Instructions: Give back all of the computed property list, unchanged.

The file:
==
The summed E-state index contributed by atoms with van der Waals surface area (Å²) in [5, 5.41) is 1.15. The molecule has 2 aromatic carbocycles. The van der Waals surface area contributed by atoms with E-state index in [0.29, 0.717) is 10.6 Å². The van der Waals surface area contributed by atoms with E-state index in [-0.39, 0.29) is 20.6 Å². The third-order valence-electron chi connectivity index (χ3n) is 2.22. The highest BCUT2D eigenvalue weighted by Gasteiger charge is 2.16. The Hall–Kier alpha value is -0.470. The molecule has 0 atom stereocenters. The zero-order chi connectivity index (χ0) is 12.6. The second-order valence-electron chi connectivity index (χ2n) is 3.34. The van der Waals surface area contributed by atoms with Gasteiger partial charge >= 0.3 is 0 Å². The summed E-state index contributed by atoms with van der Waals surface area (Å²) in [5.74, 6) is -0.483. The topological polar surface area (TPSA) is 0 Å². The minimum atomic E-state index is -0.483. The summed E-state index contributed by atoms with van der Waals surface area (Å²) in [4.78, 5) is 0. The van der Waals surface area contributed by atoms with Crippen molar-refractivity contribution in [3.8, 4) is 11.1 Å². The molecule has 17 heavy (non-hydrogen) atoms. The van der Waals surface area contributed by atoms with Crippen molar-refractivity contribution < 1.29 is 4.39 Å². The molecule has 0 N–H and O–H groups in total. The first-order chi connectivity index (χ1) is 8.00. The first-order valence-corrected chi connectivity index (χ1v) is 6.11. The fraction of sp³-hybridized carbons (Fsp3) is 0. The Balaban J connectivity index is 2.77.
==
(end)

The summed E-state index contributed by atoms with van der Waals surface area (Å²) in [5, 5.41) is 1.15. The molecule has 2 aromatic carbocycles. The van der Waals surface area contributed by atoms with E-state index in [0.29, 0.717) is 10.6 Å². The van der Waals surface area contributed by atoms with E-state index in [-0.39, 0.29) is 20.6 Å². The third-order valence-electron chi connectivity index (χ3n) is 2.22. The highest BCUT2D eigenvalue weighted by Gasteiger charge is 2.16. The Hall–Kier alpha value is -0.470. The molecule has 0 atom stereocenters. The zero-order chi connectivity index (χ0) is 12.6. The second-order valence-electron chi connectivity index (χ2n) is 3.34. The van der Waals surface area contributed by atoms with Gasteiger partial charge >= 0.3 is 0 Å². The summed E-state index contributed by atoms with van der Waals surface area (Å²) in [5.74, 6) is -0.483. The topological polar surface area (TPSA) is 0 Å². The minimum atomic E-state index is -0.483. The summed E-state index contributed by atoms with van der Waals surface area (Å²) in [4.78, 5) is 0. The van der Waals surface area contributed by atoms with Crippen molar-refractivity contribution in [3.8, 4) is 11.1 Å². The molecule has 17 heavy (non-hydrogen) atoms. The van der Waals surface area contributed by atoms with Crippen molar-refractivity contribution < 1.29 is 4.39 Å². The molecule has 0 N–H and O–H groups in total. The first-order chi connectivity index (χ1) is 8.00. The first-order valence-corrected chi connectivity index (χ1v) is 6.11. The fraction of sp³-hybridized carbons (Fsp3) is 0. The Balaban J connectivity index is 2.77.